As expected, the country’s biggest retailer, Woolworths, said goodbye to CEO Roger Corbett with a billion dollar profit, the biggest ever earned by a local retailer.
The company said earnings after tax rose more than 24% in the year to June to $1.01 billion. Somewhat parsimoniously shareholders will only receive a 15.7% lift in total dividends for the year to 59c a share from 51c.
That profit was earned on gross margins which now account for 25c in every dollar of sales at the retail giant.
Woolies’ gross profit: that is after buying and the cost of goods sold (COGS) but before tax, administration costs and interest, amounted to $9.44 billion, up from the $7.802 billion earned in 2005.
With sales rising to more than $37 billion in the year from just over $31 billion, the gross profit margin for the company was 25c in the dollar, a small rise from the 4.88c in the dollar reported last year.
That will rise this year as cost cuts and other changes click in at the New Zealand supermarkets acquired in the Foodland deal during the year and in the Taverner hotels also acquired during the year.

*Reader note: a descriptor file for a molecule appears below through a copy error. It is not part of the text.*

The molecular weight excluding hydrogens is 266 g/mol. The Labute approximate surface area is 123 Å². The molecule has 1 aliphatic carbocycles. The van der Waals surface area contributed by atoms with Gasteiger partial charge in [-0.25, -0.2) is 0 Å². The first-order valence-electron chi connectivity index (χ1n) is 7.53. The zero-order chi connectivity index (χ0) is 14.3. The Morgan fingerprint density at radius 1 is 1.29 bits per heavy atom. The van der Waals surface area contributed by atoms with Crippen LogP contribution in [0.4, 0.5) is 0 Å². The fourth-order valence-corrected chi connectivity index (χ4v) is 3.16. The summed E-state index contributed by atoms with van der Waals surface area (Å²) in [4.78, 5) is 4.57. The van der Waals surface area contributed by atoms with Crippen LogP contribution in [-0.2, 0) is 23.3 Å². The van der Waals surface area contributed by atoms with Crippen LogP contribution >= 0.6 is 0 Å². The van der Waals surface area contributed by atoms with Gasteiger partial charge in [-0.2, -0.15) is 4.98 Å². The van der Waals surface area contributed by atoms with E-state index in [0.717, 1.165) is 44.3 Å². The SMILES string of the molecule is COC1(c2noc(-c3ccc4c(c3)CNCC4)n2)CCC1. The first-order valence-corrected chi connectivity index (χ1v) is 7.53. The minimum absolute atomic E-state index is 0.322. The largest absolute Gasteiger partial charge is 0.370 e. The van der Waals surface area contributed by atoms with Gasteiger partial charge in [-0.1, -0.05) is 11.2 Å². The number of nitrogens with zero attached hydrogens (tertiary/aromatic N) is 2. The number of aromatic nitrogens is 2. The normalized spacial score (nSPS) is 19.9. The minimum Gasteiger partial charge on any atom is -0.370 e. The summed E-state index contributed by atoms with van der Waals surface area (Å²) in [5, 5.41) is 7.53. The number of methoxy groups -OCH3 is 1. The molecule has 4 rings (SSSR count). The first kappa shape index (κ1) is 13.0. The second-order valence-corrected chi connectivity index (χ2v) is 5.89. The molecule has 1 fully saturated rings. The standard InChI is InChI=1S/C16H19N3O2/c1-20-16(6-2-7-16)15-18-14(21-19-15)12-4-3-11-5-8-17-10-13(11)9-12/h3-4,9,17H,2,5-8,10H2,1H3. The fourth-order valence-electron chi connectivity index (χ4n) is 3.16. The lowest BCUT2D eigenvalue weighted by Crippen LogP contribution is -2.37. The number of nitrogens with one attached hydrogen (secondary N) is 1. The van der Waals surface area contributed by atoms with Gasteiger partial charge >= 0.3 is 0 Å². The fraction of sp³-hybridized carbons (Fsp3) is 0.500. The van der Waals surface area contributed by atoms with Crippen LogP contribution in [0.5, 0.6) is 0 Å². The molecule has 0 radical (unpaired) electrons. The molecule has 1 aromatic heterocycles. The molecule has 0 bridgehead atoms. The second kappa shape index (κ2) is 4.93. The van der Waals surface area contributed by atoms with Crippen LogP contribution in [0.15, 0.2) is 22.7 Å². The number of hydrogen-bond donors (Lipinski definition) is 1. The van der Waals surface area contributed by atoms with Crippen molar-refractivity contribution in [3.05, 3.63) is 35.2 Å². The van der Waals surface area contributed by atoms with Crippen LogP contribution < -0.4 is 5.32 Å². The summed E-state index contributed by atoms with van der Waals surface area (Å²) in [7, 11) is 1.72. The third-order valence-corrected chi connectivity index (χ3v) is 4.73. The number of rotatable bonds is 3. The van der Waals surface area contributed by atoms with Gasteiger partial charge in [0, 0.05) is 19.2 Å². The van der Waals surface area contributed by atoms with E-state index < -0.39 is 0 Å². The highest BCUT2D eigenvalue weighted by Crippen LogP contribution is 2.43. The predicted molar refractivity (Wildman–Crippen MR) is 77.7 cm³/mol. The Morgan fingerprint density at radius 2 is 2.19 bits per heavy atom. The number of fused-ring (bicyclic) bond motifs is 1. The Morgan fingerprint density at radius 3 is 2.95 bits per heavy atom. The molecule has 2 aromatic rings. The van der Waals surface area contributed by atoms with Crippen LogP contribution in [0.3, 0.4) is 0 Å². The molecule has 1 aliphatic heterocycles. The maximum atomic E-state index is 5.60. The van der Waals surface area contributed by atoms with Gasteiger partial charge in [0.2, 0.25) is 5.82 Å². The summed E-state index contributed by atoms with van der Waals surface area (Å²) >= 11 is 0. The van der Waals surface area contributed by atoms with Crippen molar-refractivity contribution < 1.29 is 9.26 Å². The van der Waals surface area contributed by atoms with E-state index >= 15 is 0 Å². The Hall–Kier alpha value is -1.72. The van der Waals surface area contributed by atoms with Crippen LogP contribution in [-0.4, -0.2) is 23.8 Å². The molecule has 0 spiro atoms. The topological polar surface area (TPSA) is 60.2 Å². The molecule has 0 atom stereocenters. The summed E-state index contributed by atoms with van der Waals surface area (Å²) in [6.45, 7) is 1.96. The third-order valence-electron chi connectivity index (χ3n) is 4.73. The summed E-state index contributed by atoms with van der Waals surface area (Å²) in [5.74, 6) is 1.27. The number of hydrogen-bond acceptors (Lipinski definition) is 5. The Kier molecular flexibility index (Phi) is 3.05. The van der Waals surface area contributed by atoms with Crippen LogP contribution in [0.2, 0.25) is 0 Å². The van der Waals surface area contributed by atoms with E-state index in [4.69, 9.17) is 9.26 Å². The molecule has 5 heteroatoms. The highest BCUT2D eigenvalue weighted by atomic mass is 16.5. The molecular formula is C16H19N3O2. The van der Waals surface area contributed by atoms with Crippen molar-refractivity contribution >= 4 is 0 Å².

The net retail margin rose to 4.45c in the dollar compared to 4.16c a year ago. And the company expects to grow earnings by between 16 and 21% in the coming year, putting net earnings up around $1.2 billion.
That’s enough to make Coles management and board hang their collective heads in shame at the missed opportunities since 2001. Woolies is simply showing Coles what it should have been doing: all the talk by Solly Lew and Peter Bartels about the current “ownership” question at Coles is all hot air.
Both had their chances to fix up Coles and both fluffed it. It has taken Roger Corbett and the Woolies board to show Coles just how to go about boosting profits, sales and returns to shareholders (and expanding jobs).
Of course it hasn’t been without controversy, most notably, the expansion into poker machines and hotels, the hard-nosed dealings with suppliers, including farmers, and a hard line approach to competition.